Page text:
I've been on doing quite a bit of travel, and recently spent nearly three glorious weeks in New England sewing, eating, and walking in the woods. One of the projects I worked on has travelled a long way - it started out in Ho Chi Minh City Vietnam, and has been re-created with fabrics from Yunnan province in China. But let's start this story in Vietnam. HCMC is a fascinating city. I've been there five times for work. While this may reflect poorly on my driving passions, my favorite place is the Ben Thanh Market in the middle of the city.
It's a vast and labyrinthine building with hundreds of individual stalls of spices, dried shrimp, shoes, hair decorations, fabric, tee shirts, fake designer goods, and semi-preserved seafood. The semi-preserved seafood makes an amazing stink, and acts as a great olfactory landmark.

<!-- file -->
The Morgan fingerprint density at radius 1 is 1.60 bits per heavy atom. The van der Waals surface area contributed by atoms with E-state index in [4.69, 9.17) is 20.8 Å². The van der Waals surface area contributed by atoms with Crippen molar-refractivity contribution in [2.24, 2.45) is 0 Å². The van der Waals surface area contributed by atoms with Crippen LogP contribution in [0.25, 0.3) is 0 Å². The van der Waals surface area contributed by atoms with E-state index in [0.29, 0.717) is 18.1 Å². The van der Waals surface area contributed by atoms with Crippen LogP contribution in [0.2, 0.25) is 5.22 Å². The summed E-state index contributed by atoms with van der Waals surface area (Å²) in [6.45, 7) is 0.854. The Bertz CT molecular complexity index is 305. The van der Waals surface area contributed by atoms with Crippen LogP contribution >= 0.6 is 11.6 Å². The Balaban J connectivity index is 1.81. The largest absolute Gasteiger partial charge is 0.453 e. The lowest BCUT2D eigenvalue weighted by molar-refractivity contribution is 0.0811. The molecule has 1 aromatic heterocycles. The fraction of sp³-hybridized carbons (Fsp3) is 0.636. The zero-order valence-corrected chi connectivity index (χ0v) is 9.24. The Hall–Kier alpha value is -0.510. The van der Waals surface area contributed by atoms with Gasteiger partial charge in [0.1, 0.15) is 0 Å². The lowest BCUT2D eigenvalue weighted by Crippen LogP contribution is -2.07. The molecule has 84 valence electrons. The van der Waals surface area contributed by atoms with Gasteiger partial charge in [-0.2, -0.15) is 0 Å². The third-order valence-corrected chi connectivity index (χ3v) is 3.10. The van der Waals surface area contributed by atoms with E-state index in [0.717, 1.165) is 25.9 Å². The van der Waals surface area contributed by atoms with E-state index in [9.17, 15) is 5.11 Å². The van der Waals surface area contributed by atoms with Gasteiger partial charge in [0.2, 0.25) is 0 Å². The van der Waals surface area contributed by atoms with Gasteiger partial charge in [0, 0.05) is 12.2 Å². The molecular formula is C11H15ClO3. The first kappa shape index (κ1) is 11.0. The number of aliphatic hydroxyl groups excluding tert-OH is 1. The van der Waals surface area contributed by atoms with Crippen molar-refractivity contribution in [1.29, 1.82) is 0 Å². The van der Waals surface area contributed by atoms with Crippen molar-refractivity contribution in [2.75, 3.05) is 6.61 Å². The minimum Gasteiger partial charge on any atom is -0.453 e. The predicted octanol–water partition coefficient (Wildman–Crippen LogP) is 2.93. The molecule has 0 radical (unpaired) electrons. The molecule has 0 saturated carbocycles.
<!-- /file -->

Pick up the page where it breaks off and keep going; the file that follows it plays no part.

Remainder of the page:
The market also has all manner of pickles and lots of amazing tropical fruit.
So deep within this market, I found a booth selling cool textiles. As you may have noticed in the previous pictures, all the lighting in the market in fluorescent. I passionately hate the quality of fluorescent light that causes it to make things change color.
I bought a quilt with strips of beautiful embroidery and plain rayons and cottons. It looked great under the market lights. When I got it back to my hotel and real sunlight, I hated the colors. The embroidered patches lost their sparkle, and the low-quality of the other fabrics became glaringly clear.
So what's a quilter to do? Take the whole thing apart and start over. Check back tomorrow for the transformation.